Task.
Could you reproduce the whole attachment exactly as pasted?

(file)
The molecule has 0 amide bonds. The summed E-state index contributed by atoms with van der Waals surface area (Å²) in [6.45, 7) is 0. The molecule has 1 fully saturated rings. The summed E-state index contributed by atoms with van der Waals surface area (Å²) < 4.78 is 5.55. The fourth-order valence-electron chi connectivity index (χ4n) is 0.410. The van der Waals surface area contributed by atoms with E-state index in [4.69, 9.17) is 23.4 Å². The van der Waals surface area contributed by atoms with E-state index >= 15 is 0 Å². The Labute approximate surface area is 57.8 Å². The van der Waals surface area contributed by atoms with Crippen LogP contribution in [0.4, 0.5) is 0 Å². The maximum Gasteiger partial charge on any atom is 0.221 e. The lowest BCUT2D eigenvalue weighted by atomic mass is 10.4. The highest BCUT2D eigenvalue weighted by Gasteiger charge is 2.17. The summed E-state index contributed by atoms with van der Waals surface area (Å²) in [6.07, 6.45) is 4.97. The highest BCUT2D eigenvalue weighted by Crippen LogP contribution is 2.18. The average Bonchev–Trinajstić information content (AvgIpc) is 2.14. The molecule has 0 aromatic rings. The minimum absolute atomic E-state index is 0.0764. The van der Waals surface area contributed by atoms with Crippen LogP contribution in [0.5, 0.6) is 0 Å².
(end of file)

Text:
The molecule has 0 amide bonds. The summed E-state index contributed by atoms with van der Waals surface area (Å²) in [6.45, 7) is 0. The molecule has 1 fully saturated rings. The summed E-state index contributed by atoms with van der Waals surface area (Å²) < 4.78 is 5.55. The fourth-order valence-electron chi connectivity index (χ4n) is 0.410. The van der Waals surface area contributed by atoms with E-state index in [4.69, 9.17) is 23.4 Å². The van der Waals surface area contributed by atoms with E-state index >= 15 is 0 Å². The Labute approximate surface area is 57.8 Å². The van der Waals surface area contributed by atoms with Crippen LogP contribution in [0.4, 0.5) is 0 Å². The maximum Gasteiger partial charge on any atom is 0.221 e. The lowest BCUT2D eigenvalue weighted by atomic mass is 10.4. The highest BCUT2D eigenvalue weighted by Gasteiger charge is 2.17. The summed E-state index contributed by atoms with van der Waals surface area (Å²) in [6.07, 6.45) is 4.97. The highest BCUT2D eigenvalue weighted by Crippen LogP contribution is 2.18. The average Bonchev–Trinajstić information content (AvgIpc) is 2.14. The molecule has 0 aromatic rings. The minimum absolute atomic E-state index is 0.0764. The van der Waals surface area contributed by atoms with Crippen LogP contribution in [0.5, 0.6) is 0 Å².